By Malcolm Strong

It has become quite common these days to see on national Television programs that actually feature our local area. More often than not it is in connection with the aqueduct or the Llangollen area. Recently though a BBC Wales production began with a house very dear to the hearts of the people of Trevor and Garth, particularly so if you are a devotee of Trevor Church’s Harvest Suppers. I refer, of course, to Laurence Llewelyn-Bowen’s “Hidden Houses of Wales” that featured Trevor Hall. The house’s connection with J C Edwards, the canal and railway were explored in the programme, as were local names, which leads me on to an article that appeared in “The cefn chronicle” in 1950. I hope you find it interesting. The article, a series of several, was written by a Mr J Watkin Ellis and entitled:

Points of Local Interest

3 Trevor Hall, Plas-yn-Pentre, etc.

TREVOR - Before quoting from Mr Thompson’s book, let me make a few observations. The Welsh name for that particular district is “Chwrela” (Quarries) and in former days most Welsh people called it by that name. When the branch railway line from Ruabon to Llangollen was opened for passenger traffic on June 2nd, 1862, Chwrela was the name of the station now called Trevor. (“Chwerla” no doubt should have been spelt Chwarelau)

The railway time –table for July 1862 contained the following:-

Ruabon … 9-35 a.m. Cefn Mawr … 9-41 a.m.(afterwards Acrefair)

Chwerla … 9-47 a.m. (afterwards Trevor)

Llangollen …10-00 a.m.

I don’t know why Trevor was not spelt correctly, “Trefor”.

“Between Trevor Hall and the Dee is one of the most beautiful clear springs of cold water imaginable. It is called Ffynnon Yryrog (Oerog) and is in great repute as a bath for the cure of rheumatic affections and if Saint Collen had thought proper to have bestowed his benediction, it might perhaps have rivaled its prototype at Holywell. “Its issue is very abundant and its coldness exceeds belief. Persons bathing cannot continue in the water a minute. Many wonderful accounts are told of its efficacy in chronic disorders. In its passage to the Dee it used to turn a water mill - now in ruins.

“Near to the River Dee is the ancient house of Plas-yn-Pentre (1634), now inhabited by Mr. Edward Jones.

Following on from Laurence Llewelyn-Bowen’s “Hidden Houses of Wales” that featured Trevor Hall. The house’s connection with J C Edwards, the canal and railway were explored in the programme, as were local names, which leads me on to an article that appeared in “The cefn chronicle” in 1950. I hope you find it interesting. The article, a series of several, was written by a Mr J Watkin Ellis and entitled: Points of Local Interest.

“Trevor Hall is a large brick mansion, situated on rising ground on the north side of the Wrexham to Llangollen road. It was once the residence of John Trevor, later Bishop of St. Asaph, who in the year 1346 caused a strong bridge to be built over the Dee at Llangollen, which bridge is accounted one of the seven wonders of Wales. “Pennant” states that Trevor Hall passed into the family of the Lloyds and has continued in that family to the present time. The last possessor was a lady of the name of Thomas, deceased in the last year, and leaving a son to inherit, although at present he does not occupy the premises. The house is roomy and substantial, and is pleasantly situated.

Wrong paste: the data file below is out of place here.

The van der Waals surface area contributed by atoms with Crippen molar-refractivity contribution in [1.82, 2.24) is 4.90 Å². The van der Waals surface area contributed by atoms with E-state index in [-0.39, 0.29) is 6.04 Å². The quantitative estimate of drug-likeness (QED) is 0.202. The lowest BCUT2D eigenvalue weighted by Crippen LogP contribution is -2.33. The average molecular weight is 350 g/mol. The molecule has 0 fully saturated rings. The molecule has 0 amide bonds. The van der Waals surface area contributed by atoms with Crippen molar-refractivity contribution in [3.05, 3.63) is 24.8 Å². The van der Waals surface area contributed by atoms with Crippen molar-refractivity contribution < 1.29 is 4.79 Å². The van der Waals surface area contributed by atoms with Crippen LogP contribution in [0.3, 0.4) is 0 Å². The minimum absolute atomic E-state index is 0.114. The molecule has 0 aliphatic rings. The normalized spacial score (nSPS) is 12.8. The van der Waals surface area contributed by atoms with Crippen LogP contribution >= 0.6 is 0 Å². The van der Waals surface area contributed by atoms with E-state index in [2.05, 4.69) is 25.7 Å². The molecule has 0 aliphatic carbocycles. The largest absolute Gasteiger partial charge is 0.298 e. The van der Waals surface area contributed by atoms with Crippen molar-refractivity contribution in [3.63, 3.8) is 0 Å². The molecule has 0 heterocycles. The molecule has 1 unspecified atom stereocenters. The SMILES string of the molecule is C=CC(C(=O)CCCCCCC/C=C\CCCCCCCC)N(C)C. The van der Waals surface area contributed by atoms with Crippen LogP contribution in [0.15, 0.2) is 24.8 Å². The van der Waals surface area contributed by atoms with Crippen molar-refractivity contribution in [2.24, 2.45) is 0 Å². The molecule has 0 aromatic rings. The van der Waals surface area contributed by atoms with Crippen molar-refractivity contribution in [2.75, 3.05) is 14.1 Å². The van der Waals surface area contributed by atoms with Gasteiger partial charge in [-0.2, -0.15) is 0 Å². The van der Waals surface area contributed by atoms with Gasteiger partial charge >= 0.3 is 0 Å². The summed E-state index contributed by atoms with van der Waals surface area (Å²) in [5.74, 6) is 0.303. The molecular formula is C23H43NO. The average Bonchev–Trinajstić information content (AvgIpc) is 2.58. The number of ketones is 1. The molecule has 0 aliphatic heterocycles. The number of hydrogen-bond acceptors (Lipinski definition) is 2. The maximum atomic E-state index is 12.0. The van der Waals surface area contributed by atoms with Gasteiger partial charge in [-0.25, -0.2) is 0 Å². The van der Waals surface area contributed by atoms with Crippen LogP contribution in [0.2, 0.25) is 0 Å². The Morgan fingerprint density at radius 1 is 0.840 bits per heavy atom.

“Near the house is a “Chapel of Ease”, enjoying Queen Anne’s bounty, in which an English service is performed on the first Sunday in each month.

“In a rocky cliff in the neighbourhood of the hall is a cavern of some extent, in which I was informed were to be found some petrified bones of wolves, foxes and other wild animals. After exploring the cavern I failed to find vestiges of any such relics. I brought away, however, some specimens of stalactites of curious forms and various incrustations which may have been mistaken by some for petrified bony substances.

“This craggy ridge appears to be the commencement of that wonderful range of limestone called the Eglwyseg Rocks.

(Note- Before the use of whetstone for sharpening scythes, wooden bats, dipped first of all in grease and afterwards in fine sand were used. Sand obtained from these rocks was the best obtainable and much sought after. I came across two of these wooden bats for sale in a shop at Trawsfynydd not long ago). “On the roadside between, Trevor Hall and Bron Heulog, is a small farmhouse called Plas Eva or Evan. I notice it only as marking the spot, where formerly was a cemetery, retaining the appellation of ‘Mynwent y Quacer,’ or Quaker’s Burying Ground. It is on the south side of the house and in cutting the canal the earth from the excavation was thrown upon the old graves and the inscribed stones that lay upon the surface.

“Opposite the north side of the same house, a few years ago as some labourers were working in the limestone quarries, they discovered a pot, filled with gold coins. The find was kept a secret and one of the party disposed of the coins at Chester, as old gold. Later on an enquiry was instituted, but only one gold piece and a part of the earthen vessel, which one of the men had kept as a curiosity, was recovered. They are now, I am informed in the possession of Lady Clive.

“About a mile nearer the castle (Castell Dinas Bran) stands a recently erected mansion, called Bron Heulog—only remarkable for the narrowness of its Windows.”

This article has been taken from TREVOR CHURCH NEWS Vol 18 February 2010.